Avoiding the occasions of sin - 2
Impurity is a vice which makes war on all men, says St. Augustine, and which only the few conquer. The fight is constant, the victory rare. Oh, how many miserable souls have exposed themselves in a battle with this vice, and have been defeated! To induce you to expose yourselves to occasions of this sin, the devil will tell you not to be afraid of being overcome by the temptation. "I do not wish," says St. Jerome, "to risk a fight for the joy of the victory lest I should sometimes lose the victory." I will not expose myself to the combat with the hope of conquering, because, by voluntarily engaging in the fight, I may lose my soul and my God. To escape defeat in this struggle a great grace of God is necessary; and to render ourselves worthy of this grace we must, on our part, avoid the occasions of sin. To practise the virtue of chastity it is necessary to recommend ourselves continually to God; we have not strength to preserve it; that strength must be the gift of God. And as I knew, says the Wise Man, that I could not otherwise be continent except God gave it... I went to the Lord, and besought him (Wis. viii. 21). But if we expose ourselves to the occasions of sin, we ourselves shall provide our rebellious flesh with arms to make war against our soul. Neither, says the Apostle, yield ye your members as instruments of sin unto iniquity (Rom. vi. 13). In explaining this passage, St. Cyril of Alexandria says: "You stimulate the flesh; you arm it, and make it powerful against the spirit." St. Philip Neri used to say that in the war against the vice of impurity, the victory is gained by cowards — that is, by those who fly from the occasions of this sin. But the man who exposes himself to it arms the flesh and renders it so powerful that it will be morally impossible for him to resist its attacks.
The Lord said to Isaias the Prophet: Cry: all flesh is grass (Is. xl. 6). Now, says St. John Chrysostom, if all flesh is grass, it is as foolish for a man who exposes himself to the occasion of sin to hope to preserve the virtue of purity as to expect that dry grass, into which a torch has been thrown, will not take fire. "Put a torch into hay and then dare to deny that the hay will burn." No, says St. Cyprian; it is impossible to stand in the midst of flames, and not to burn. Can a man, says the Holy Ghost, hide fire in his bosom and his garments not burn? or can he walk upon hot coals and his feet not be burnt? (Prov. vi. 27). Not to be burnt in such circumstances would be a miracle. St. Bernard teaches that to preserve chastity and at the same time to expose one's self to the proximate occasion of sin, "is a greater miracle than to raise a dead man to life."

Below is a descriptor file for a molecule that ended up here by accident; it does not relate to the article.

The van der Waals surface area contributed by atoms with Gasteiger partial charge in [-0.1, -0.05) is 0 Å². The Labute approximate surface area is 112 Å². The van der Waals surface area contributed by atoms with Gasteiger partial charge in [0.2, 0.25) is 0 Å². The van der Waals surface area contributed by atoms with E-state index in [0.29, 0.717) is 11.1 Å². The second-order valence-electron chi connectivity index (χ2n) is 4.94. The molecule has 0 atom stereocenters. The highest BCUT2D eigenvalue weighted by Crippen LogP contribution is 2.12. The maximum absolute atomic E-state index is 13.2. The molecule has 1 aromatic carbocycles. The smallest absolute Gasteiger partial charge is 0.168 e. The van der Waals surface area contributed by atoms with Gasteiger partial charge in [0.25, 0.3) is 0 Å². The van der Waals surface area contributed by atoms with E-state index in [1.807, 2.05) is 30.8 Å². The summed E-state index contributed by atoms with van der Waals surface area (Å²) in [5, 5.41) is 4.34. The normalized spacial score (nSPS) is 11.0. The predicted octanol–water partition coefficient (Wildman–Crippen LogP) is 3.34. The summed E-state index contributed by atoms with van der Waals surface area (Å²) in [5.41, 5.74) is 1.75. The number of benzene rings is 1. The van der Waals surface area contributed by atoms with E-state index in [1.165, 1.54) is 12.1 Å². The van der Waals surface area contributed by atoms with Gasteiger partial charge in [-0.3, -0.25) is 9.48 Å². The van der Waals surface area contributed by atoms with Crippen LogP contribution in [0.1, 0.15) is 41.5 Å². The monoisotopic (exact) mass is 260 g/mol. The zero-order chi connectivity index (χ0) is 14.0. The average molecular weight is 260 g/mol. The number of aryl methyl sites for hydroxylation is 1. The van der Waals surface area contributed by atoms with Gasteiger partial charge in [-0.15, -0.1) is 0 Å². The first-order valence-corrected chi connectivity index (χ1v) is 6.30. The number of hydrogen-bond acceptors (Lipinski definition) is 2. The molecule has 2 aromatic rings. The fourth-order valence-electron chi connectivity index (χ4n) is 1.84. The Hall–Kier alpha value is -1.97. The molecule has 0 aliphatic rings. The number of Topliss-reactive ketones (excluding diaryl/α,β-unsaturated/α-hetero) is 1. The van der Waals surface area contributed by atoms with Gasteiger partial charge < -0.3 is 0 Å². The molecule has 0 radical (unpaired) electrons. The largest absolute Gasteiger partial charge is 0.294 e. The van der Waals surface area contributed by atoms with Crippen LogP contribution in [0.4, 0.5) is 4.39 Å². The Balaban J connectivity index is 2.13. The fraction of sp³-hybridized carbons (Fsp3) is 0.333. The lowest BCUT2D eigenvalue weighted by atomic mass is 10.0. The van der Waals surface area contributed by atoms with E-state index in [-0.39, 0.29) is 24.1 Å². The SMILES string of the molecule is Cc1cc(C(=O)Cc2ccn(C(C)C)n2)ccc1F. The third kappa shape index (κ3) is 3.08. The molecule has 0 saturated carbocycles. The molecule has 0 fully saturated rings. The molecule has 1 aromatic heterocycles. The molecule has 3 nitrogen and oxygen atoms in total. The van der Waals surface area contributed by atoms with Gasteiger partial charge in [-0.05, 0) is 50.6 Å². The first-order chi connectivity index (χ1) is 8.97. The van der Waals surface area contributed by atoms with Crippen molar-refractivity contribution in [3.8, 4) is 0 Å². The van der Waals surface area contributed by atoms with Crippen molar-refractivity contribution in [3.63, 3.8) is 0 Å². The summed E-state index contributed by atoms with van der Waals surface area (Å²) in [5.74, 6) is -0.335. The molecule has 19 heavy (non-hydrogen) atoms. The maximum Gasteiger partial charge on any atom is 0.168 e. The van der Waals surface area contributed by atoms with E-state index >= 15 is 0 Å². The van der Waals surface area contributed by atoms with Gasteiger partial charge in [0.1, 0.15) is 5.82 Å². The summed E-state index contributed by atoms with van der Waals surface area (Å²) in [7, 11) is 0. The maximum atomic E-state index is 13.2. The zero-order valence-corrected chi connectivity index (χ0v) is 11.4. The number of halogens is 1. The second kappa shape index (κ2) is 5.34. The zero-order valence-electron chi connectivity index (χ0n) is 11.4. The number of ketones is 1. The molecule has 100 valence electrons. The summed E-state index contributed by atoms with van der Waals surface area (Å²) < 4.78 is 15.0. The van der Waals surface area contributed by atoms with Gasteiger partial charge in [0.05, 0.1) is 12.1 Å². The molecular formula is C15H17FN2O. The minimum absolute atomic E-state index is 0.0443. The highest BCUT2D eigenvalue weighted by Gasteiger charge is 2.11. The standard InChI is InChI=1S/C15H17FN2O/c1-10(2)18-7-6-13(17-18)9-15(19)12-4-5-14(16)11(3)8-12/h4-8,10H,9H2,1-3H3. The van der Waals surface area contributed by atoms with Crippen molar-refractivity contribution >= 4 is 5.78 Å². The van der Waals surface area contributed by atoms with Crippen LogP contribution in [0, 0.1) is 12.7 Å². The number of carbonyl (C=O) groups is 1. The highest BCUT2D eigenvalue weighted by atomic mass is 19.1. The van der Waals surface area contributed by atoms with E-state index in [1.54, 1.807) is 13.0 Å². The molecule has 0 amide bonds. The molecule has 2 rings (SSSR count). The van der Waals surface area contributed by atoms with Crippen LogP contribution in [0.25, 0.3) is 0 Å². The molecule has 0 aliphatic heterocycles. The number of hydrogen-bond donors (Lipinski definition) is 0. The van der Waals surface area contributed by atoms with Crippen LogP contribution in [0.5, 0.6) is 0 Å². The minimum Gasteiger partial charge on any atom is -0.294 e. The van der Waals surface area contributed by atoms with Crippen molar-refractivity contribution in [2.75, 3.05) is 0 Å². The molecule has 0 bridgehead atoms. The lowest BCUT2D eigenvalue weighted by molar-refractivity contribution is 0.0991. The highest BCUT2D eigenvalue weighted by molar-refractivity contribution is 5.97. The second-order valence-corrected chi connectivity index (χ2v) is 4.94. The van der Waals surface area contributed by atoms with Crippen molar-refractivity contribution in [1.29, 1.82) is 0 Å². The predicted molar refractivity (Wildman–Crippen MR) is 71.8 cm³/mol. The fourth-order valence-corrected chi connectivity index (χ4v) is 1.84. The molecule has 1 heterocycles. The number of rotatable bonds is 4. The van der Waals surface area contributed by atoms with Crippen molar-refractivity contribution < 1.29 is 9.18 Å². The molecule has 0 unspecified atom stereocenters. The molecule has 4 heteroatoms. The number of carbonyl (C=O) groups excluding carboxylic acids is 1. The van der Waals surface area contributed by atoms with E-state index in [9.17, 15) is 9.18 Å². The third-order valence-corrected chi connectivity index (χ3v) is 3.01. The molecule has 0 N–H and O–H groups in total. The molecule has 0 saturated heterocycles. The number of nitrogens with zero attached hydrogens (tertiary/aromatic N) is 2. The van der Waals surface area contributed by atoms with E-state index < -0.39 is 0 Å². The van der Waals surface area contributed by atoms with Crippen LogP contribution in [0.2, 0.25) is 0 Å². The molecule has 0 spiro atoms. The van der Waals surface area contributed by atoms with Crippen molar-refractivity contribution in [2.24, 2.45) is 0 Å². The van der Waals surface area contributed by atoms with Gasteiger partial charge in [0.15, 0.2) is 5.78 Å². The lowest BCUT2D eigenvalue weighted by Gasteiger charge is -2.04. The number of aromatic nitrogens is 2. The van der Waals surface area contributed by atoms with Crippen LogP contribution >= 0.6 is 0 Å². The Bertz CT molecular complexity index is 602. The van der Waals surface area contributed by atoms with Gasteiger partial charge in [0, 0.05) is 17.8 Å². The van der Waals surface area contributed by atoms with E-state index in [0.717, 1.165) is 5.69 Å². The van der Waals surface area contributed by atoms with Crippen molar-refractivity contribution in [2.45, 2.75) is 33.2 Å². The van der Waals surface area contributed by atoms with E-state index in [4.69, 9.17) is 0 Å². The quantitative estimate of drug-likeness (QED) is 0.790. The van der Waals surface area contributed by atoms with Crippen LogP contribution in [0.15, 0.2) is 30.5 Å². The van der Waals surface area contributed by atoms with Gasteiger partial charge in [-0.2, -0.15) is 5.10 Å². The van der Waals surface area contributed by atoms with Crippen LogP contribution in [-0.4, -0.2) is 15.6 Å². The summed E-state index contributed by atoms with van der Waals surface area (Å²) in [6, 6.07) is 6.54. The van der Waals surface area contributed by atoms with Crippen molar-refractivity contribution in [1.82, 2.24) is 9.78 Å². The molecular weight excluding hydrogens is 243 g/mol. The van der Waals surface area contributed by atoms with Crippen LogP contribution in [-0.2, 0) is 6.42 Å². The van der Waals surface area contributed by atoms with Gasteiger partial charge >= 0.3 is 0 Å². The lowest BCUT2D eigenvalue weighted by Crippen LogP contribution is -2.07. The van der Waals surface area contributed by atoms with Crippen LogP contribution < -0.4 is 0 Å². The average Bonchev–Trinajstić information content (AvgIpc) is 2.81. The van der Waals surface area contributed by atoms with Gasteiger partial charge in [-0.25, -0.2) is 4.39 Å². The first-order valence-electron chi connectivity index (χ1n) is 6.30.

In explaining the Fifth Psalm, St. Augustine says that "he who is unwilling to fly from danger wishes to perish in it." Hence, in another place, he exhorts those who wish to conquer, and not to perish, to avoid dangerous occasions. "In the danger of falling into sin; take flight if you desire to gain the victory." Some foolishly trust in their own strength, and do not see that their strength is like that of tow placed in the fire. And your strength shall be as the ashes of tow (Is. i. 31). Others, trusting in the change which has taken place in their life, in their Confessions, and in the promises they have made to God, say: Through the grace of the Lord I have now no bad motive in seeking the company of such a person; her presence is not even an occasion of temptations. There are bears that go in quest of monkeys and feed upon them: as soon as a bear appears the monkeys run up the trees and thus save themselves. But what does the bear do? He stretches himself on the ground as if dead, and waits till they descend from the trees. The moment they have descended the bear springs up and devours them. It is thus the devil acts: he makes the temptation appear to be dead; but when a soul descends and exposes itself to the occasion of sin, he stirs up temptation and devours it.